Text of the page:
Atom constructs are cool
This screen shot illustrates something very cool about the Atom feed format. (If youâ€™ve written an RSS parser but havenâ€™t done Atom yet, you might find this interesting.)
What youâ€™re looking at is part of the Atom spec (leftmost), then part of the list of files of my XML-related classes, then the interface for a class named RSAtomPerson.
(Note to people who donâ€™t program in Cocoa: the â€œRSâ€ prefix is there because, in Cocoa, you typically prefix your class names with some initialsâ€”your own, your companyâ€™s, or the name of the project.)
Atom is more complex than RSS, yesâ€”but, at the same time, the Atom folks did a cool thing that mitigates this complexity: they defined certain â€œconstructsâ€ that are re-used in different places. If youâ€™re using an object-oriented language (such as Objective-C, Python, and C++) you can map these constructs to classes.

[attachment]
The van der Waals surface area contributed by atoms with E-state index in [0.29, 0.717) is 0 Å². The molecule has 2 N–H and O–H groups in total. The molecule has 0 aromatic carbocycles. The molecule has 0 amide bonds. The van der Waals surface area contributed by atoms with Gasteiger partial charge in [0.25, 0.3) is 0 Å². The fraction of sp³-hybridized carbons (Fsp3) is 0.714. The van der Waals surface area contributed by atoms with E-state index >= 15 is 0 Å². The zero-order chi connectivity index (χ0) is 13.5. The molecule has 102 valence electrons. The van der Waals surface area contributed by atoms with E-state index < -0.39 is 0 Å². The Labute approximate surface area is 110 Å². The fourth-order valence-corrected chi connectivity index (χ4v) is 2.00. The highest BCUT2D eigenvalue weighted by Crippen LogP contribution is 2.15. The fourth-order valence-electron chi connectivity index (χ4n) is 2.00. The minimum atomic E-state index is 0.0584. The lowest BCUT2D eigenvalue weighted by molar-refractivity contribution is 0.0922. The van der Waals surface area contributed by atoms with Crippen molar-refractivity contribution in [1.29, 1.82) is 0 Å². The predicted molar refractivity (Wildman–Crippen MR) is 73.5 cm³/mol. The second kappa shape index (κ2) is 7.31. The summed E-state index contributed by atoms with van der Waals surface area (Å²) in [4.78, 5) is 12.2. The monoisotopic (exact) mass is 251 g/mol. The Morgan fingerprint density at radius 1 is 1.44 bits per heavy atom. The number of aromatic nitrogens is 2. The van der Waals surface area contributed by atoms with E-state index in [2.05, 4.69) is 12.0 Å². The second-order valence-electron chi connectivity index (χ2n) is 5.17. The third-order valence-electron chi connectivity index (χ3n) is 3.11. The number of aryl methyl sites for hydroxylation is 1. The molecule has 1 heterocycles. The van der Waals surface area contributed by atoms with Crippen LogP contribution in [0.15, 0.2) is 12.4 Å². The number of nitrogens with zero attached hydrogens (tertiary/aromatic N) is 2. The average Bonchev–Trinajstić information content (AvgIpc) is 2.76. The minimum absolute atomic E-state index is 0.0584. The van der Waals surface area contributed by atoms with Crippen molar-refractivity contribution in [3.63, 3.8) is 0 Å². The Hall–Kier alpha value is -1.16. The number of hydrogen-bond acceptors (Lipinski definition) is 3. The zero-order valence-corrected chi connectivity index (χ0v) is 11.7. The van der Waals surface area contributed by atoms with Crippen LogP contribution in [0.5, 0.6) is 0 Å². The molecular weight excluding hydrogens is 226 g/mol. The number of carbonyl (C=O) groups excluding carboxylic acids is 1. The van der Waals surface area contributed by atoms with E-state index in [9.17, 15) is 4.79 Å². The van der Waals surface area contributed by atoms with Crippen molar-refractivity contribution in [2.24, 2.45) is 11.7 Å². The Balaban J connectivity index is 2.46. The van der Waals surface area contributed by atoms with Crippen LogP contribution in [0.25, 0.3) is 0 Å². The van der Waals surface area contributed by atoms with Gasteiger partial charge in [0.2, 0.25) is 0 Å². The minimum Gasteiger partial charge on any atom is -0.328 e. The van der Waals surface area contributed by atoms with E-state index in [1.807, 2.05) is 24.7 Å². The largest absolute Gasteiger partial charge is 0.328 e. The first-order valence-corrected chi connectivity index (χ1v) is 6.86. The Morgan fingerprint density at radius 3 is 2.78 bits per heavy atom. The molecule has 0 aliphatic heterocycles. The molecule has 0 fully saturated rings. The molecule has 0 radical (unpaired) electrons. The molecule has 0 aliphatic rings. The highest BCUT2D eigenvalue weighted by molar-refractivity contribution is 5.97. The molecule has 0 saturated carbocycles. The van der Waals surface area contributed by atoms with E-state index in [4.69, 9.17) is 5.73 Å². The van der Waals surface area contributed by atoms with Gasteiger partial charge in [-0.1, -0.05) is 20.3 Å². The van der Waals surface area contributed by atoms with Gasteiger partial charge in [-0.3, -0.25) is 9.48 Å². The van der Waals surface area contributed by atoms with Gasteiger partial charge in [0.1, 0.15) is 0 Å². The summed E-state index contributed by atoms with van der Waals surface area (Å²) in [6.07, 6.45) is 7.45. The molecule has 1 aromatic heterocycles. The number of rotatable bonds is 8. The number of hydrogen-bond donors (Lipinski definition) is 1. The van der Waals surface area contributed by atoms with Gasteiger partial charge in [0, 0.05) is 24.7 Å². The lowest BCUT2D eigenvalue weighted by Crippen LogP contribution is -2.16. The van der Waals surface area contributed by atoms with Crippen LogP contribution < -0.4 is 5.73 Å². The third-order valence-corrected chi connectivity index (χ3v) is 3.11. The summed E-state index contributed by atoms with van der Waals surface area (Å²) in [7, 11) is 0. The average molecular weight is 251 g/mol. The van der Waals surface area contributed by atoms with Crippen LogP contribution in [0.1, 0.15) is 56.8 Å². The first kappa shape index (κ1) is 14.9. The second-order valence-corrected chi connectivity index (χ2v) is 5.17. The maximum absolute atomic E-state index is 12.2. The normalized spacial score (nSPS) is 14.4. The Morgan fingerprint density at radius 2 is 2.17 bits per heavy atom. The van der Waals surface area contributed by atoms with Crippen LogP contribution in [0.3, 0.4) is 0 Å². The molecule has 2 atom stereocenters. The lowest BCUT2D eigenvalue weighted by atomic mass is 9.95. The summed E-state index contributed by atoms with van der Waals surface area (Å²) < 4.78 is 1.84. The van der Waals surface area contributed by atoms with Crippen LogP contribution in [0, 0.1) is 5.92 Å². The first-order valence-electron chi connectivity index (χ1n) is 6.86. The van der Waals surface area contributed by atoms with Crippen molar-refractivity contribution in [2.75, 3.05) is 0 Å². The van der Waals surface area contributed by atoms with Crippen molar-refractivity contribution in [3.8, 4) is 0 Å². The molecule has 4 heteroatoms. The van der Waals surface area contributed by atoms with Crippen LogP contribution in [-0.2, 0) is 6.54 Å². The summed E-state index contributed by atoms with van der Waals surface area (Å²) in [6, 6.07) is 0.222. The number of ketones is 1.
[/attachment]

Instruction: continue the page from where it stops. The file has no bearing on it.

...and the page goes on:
For example, a Person construct has three pieces of information: name, URL, and email address. Wherever a person is identified in an Atom feed, it uses a Person construct. You might have a whole bunch of Person constructs in a single feedâ€”but, each time a person is identified, itâ€™s done the same way.
There are other constructs too, for content, dates, and links. (The Content construct is probably the most complex, but you only need to do it once, and then you can handle titles, summaries, and content elements.)
What I like about this is that it practically tells you how to write an Atom feed parser: it suggests breaking up your code into a collection of small classes for each of the different constructs. Though an object-oriented language isnâ€™t required to parse Atom feeds, the Atom spec is a case of object-oriented thinking applied to feed formats, which is cool.
Going back to the screen shotâ€”you can see it, a direct line between the spec and its expression in object-oriented code. Nice.